I know that you love your Mac Pro. It’s been with you years. It’s reliable. It’s dependable. It’s powerful. But, well, it’s also massive, doesn’t do you any favours when it comes to data transfer and, unless you definitely need upwards of eight cores, you could probably make do with something smaller…
The new iMac: big processing power, small footprint
If you’re running a quad-core Mac Pro, chances are the current top-of-the-line iMacs are actually more powerful. In recent benchmarking tests, they managed to edge past their Pro equivalents to complete processor-intensive tasks like rendering faster than any other machine at their price point.
Granted, they’re not quite up there with the 12-core Mac Pros, but if you’re working on smaller projects and know you could make do with four cores, swapping your aging Mac Pro for a current iMac will save you space and money, while giving you access to a native 64-bit OS and the latest Thunderbolt technology.
Hardware that works natively with your software
Another thing to bear in mind is that Apple tie their software and hardware together more closely than practically any other company. If you primarily use Apple software – especially tools like the latest version of FCP X, Motion and Compressor – you need to be aware that you’re working on software that’s optimised for the current generation of machines (and their OS), meaning you can take advantage of the full potential of your editing and finishing software.
Even if you’re not a Final Cut user, the latest hardware is really nippy – Lion is natively 64-bit, so you’ll see great compatibility with the latest version of Premiere Pro and Media Composer, and Xsan is now built right into the OS, so you get Xsan client software for no extra cost. Newer machines all use second-generation Intel processors, so the processor, graphics engine, cache and memory controller are all integrated to give you faster data transfer and better overall performance, and we can set you up with a custom-configured machine that gives you all the screen space, graphics processing power and memory you need.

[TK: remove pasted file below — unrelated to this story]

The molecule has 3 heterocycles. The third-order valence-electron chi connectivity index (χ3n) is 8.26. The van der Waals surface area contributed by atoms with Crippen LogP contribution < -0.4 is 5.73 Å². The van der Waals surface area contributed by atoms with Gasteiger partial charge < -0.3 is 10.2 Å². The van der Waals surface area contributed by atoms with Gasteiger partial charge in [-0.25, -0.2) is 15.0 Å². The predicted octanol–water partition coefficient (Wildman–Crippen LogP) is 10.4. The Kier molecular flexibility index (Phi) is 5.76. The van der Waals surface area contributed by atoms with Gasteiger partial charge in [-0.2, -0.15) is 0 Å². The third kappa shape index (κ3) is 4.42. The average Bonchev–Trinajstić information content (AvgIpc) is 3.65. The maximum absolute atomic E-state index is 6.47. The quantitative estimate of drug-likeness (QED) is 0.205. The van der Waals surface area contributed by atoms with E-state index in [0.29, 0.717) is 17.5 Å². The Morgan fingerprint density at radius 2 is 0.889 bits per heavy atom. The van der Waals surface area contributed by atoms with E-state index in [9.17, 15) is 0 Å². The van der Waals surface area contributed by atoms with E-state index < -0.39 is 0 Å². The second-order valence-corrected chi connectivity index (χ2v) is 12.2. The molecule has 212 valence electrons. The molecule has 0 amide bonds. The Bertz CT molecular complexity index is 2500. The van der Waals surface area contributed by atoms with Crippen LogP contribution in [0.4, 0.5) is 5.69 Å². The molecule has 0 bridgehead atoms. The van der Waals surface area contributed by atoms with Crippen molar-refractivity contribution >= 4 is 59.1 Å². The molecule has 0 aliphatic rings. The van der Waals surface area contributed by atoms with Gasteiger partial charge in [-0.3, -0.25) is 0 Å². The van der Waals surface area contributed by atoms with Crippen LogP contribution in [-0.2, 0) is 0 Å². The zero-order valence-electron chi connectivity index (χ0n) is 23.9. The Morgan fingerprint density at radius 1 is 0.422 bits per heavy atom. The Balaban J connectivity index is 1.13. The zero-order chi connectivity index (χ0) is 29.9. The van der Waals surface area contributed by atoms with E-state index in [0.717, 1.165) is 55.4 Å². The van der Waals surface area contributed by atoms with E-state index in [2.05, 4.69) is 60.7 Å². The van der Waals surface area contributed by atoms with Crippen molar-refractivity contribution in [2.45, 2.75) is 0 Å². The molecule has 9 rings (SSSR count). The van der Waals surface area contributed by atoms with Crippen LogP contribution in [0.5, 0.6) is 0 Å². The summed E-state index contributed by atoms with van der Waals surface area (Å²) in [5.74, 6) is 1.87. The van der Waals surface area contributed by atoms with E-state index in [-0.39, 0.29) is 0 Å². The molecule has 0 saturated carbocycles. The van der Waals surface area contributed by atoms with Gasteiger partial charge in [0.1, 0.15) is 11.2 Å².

10 Gbps data transfer with Thunderbolt
I know we’ve talked about Thunderbolt a lot, but dual 10 Gbps streams and the ability to daisy chain up to six devices (including the latest Apple displays) really make this technology ideal for video workflows, especially if you’re working with multiple hi-res streams. Third party suppliers are lining up to bring out storage and video I/O devices that work with Thunderbolt, from the latest Matrox MXO2 models to AJA’s Io XT, all the way through to high performance RAID arrays like the Pegasus R6 (which allows you to edit multiple streams of uncompressed footage right from your desktop, without the need for PCIe cards or a tower setup) and Fibre Channel adapters like the SANLink.